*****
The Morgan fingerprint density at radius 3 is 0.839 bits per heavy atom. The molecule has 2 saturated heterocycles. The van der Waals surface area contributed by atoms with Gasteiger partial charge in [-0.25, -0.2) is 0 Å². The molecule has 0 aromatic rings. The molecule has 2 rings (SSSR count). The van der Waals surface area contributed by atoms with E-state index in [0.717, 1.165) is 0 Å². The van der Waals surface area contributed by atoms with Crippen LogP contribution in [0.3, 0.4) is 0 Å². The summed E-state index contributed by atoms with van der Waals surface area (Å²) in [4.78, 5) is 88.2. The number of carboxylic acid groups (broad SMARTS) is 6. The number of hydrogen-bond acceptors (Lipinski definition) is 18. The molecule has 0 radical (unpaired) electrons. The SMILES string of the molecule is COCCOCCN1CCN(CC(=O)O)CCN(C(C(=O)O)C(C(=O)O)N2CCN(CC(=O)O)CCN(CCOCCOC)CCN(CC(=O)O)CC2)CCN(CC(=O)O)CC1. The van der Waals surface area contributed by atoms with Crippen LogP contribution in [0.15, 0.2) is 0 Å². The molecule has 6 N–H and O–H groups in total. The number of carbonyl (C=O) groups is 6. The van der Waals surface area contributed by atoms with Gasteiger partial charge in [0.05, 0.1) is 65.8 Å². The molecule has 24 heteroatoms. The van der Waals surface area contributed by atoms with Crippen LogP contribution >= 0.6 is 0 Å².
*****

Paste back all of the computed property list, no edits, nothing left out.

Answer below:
The Morgan fingerprint density at radius 3 is 0.839 bits per heavy atom. The molecule has 2 saturated heterocycles. The van der Waals surface area contributed by atoms with Gasteiger partial charge in [-0.25, -0.2) is 0 Å². The molecule has 0 aromatic rings. The molecule has 2 rings (SSSR count). The van der Waals surface area contributed by atoms with E-state index in [0.717, 1.165) is 0 Å². The van der Waals surface area contributed by atoms with Crippen LogP contribution in [0.3, 0.4) is 0 Å². The summed E-state index contributed by atoms with van der Waals surface area (Å²) in [4.78, 5) is 88.2. The number of carboxylic acid groups (broad SMARTS) is 6. The number of hydrogen-bond acceptors (Lipinski definition) is 18. The molecule has 0 radical (unpaired) electrons. The SMILES string of the molecule is COCCOCCN1CCN(CC(=O)O)CCN(C(C(=O)O)C(C(=O)O)N2CCN(CC(=O)O)CCN(CCOCCOC)CCN(CC(=O)O)CC2)CCN(CC(=O)O)CC1. The van der Waals surface area contributed by atoms with Crippen LogP contribution in [0.15, 0.2) is 0 Å². The molecule has 6 N–H and O–H groups in total. The number of carbonyl (C=O) groups is 6. The van der Waals surface area contributed by atoms with Gasteiger partial charge in [0.05, 0.1) is 65.8 Å². The molecule has 24 heteroatoms. The van der Waals surface area contributed by atoms with Crippen LogP contribution >= 0.6 is 0 Å².